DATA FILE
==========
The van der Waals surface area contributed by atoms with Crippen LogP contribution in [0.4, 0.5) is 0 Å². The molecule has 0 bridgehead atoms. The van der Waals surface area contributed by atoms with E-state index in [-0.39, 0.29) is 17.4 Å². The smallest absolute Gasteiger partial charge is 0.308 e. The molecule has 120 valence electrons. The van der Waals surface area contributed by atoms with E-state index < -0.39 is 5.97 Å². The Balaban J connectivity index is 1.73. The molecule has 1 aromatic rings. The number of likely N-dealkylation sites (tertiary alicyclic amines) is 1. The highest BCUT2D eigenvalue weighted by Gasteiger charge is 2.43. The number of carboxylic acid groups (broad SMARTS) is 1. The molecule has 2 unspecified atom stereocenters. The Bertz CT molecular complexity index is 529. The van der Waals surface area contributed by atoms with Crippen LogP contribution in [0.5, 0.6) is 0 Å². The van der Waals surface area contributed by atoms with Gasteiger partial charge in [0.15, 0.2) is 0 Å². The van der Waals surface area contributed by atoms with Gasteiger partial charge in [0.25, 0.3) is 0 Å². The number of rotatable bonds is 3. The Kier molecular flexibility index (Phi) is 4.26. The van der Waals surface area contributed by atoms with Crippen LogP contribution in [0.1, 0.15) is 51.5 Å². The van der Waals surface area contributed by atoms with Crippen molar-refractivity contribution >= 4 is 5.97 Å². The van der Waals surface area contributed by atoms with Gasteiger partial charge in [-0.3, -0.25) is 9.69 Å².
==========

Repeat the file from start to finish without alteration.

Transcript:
The van der Waals surface area contributed by atoms with Crippen LogP contribution in [0.4, 0.5) is 0 Å². The molecule has 0 bridgehead atoms. The van der Waals surface area contributed by atoms with E-state index in [-0.39, 0.29) is 17.4 Å². The smallest absolute Gasteiger partial charge is 0.308 e. The molecule has 120 valence electrons. The van der Waals surface area contributed by atoms with E-state index < -0.39 is 5.97 Å². The Balaban J connectivity index is 1.73. The molecule has 1 aromatic rings. The number of likely N-dealkylation sites (tertiary alicyclic amines) is 1. The highest BCUT2D eigenvalue weighted by Gasteiger charge is 2.43. The number of carboxylic acid groups (broad SMARTS) is 1. The molecule has 2 unspecified atom stereocenters. The Bertz CT molecular complexity index is 529. The van der Waals surface area contributed by atoms with Crippen LogP contribution in [0.5, 0.6) is 0 Å². The van der Waals surface area contributed by atoms with Gasteiger partial charge in [0.15, 0.2) is 0 Å². The van der Waals surface area contributed by atoms with Gasteiger partial charge in [0.25, 0.3) is 0 Å². The number of rotatable bonds is 3. The Kier molecular flexibility index (Phi) is 4.26. The van der Waals surface area contributed by atoms with Crippen LogP contribution in [0.1, 0.15) is 51.5 Å². The van der Waals surface area contributed by atoms with Crippen molar-refractivity contribution >= 4 is 5.97 Å². The van der Waals surface area contributed by atoms with Gasteiger partial charge in [-0.3, -0.25) is 9.69 Å².